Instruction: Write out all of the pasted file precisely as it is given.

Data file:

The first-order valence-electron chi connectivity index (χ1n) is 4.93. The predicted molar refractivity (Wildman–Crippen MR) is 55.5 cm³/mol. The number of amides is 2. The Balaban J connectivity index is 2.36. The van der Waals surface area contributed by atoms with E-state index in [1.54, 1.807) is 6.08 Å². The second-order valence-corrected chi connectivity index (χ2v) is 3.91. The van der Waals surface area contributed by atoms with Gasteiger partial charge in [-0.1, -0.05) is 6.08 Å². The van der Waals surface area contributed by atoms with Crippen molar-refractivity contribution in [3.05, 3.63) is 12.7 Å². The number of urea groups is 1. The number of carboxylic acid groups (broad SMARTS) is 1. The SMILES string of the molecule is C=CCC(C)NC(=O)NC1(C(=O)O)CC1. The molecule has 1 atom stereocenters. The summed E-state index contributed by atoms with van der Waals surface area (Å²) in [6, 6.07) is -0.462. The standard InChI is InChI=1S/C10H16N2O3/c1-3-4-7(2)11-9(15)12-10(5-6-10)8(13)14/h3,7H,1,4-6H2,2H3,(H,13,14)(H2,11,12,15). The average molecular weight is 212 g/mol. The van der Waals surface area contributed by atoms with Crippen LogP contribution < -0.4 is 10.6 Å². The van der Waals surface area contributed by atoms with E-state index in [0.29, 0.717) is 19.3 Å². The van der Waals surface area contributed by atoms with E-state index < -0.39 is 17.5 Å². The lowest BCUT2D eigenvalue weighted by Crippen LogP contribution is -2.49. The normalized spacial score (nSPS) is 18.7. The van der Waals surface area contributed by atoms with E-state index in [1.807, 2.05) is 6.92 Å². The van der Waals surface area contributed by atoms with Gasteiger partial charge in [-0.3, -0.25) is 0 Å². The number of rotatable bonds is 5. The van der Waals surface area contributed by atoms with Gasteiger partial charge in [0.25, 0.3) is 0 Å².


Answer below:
The first-order valence-electron chi connectivity index (χ1n) is 4.93. The predicted molar refractivity (Wildman–Crippen MR) is 55.5 cm³/mol. The number of amides is 2. The Balaban J connectivity index is 2.36. The van der Waals surface area contributed by atoms with E-state index in [1.54, 1.807) is 6.08 Å². The second-order valence-corrected chi connectivity index (χ2v) is 3.91. The van der Waals surface area contributed by atoms with Gasteiger partial charge in [-0.1, -0.05) is 6.08 Å². The van der Waals surface area contributed by atoms with Crippen molar-refractivity contribution in [3.05, 3.63) is 12.7 Å². The number of urea groups is 1. The number of carboxylic acid groups (broad SMARTS) is 1. The SMILES string of the molecule is C=CCC(C)NC(=O)NC1(C(=O)O)CC1. The molecule has 1 atom stereocenters. The summed E-state index contributed by atoms with van der Waals surface area (Å²) in [6, 6.07) is -0.462. The standard InChI is InChI=1S/C10H16N2O3/c1-3-4-7(2)11-9(15)12-10(5-6-10)8(13)14/h3,7H,1,4-6H2,2H3,(H,13,14)(H2,11,12,15). The average molecular weight is 212 g/mol. The van der Waals surface area contributed by atoms with Crippen LogP contribution < -0.4 is 10.6 Å². The van der Waals surface area contributed by atoms with E-state index in [0.29, 0.717) is 19.3 Å². The van der Waals surface area contributed by atoms with E-state index < -0.39 is 17.5 Å². The lowest BCUT2D eigenvalue weighted by Crippen LogP contribution is -2.49. The normalized spacial score (nSPS) is 18.7. The van der Waals surface area contributed by atoms with E-state index in [1.807, 2.05) is 6.92 Å². The van der Waals surface area contributed by atoms with Gasteiger partial charge in [-0.3, -0.25) is 0 Å². The number of rotatable bonds is 5. The van der Waals surface area contributed by atoms with Gasteiger partial charge in [0.25, 0.3) is 0 Å².